[sane-devel] [PATCH] epkowa: 16-bit on Epson 4490

Carl Troein carl.troein at ed.ac.uk
Sun Jun 8 20:27:51 UTC 2008

Olaf Meeuwissen wrote:
> Carl Troein <carl.troein at ed.ac.uk> writes:
>> Hi all,
> Hi Carl,

Hi Olaf.

> Sorry for the late follow-up.

Ditto. :-)

>> My patch has been mentioned on this list before:
>> http://lists.alioth.debian.org/pipermail/sane-devel/2007-September/019874.html
>> but now I've split it into the actual 16-bit fix and some entirely
>> optional code cosmetics.
> Thanks for the patches.  I'll take a look and see what, if, when and
> in what form things will make it into the epkowa backend.  Please note
> that from iscan's (somewhat myopic) point of view, 16-bit support is
> not required.  All scans, except bi-level, are done with 8-bit.  That
> means that any 16-bit support that makes it in will be pretty much
> untested.

There seems at least to be a few people who use scanimage or xsane
for scanning with the epkowa driver, and with any luck there'll
at least be someone to notice if at any point it stops working.

>> The reason that 16-bit scanning didn't work is that the 4490 is a 'D'
>> level scanner, which means that it doesn't do colour correction. Instead,
>> the driver does this (which means that 16-bit raw data from the scanner
>> is all the more important to reduce discretization) but the driver
>> assumes that the data is 8-bit RGB. So the first patch merely adds a
>> 16-bit version of color_correct and a check for the depth. The modified
>> code path is only reachable for D-level scanners and should change
>> nothing for the 8-bit case.
> Hmm, I'd say all 16-bit scans should take that code path, irrespective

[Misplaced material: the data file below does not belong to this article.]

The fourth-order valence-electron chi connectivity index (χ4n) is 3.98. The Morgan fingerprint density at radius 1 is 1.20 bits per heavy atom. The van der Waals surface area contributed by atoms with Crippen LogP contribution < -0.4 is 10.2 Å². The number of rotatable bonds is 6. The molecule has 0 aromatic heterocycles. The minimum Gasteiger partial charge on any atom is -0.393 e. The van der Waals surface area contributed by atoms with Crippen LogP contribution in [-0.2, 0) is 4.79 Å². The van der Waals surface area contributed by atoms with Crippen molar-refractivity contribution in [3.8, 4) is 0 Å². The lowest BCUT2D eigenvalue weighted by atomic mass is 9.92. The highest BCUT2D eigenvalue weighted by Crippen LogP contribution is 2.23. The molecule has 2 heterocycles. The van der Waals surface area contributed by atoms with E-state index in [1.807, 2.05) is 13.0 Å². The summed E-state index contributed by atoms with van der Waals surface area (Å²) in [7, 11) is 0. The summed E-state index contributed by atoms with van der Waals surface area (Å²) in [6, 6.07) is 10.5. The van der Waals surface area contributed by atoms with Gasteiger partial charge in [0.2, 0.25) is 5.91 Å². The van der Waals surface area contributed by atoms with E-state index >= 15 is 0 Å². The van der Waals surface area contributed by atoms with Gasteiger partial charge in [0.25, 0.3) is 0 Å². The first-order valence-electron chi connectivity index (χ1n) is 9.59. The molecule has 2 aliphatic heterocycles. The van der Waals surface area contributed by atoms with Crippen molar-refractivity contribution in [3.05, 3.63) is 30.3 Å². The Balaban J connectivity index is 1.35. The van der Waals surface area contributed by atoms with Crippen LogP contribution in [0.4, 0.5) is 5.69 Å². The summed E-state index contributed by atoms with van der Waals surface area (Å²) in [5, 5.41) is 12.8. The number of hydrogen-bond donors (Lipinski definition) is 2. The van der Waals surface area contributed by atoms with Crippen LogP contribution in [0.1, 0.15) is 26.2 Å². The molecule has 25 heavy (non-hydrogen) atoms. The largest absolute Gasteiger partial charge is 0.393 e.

> of the scanner level (unless colour correction has been taken care of
> by the hardware already).

 From what I've seen when reading the source, it's only the D level
scanners that don't do it in hardware. Or at least that's how the driver
tests whether it should call color_correct. (Though I have no idea what's
going on in the non-free parts, nor have I been sober enough to figure
out how the different parts interact.)

>> The second and third patch are just minor cleanup that should have no
>> noticable effects except on code size. The first-middle-last cases of
>> the data download are rolled into a smaller (and IMHO more readable)
>> loop, and a redundant memset is removed.
> I'm not sure about the unrolling of the loop.  Apart from code size
> (and readability) does it improve anything else?  Performance?

It seems I had partly forgotten what the patch does. :-/ It wasn't
first-middle-last that was unrolled in the existing code, but rather
the three channels (the existing sane_read has a block of code that's
repeated almost identically three times). The patch gathered the three
repeats into a loop, because I thought it looked better. But since
it doesn't actually fix anything or improve anything measurably, it
might be best to just ignore that patch for now.


   Carl Troein - carl.troein at ed.ac.uk

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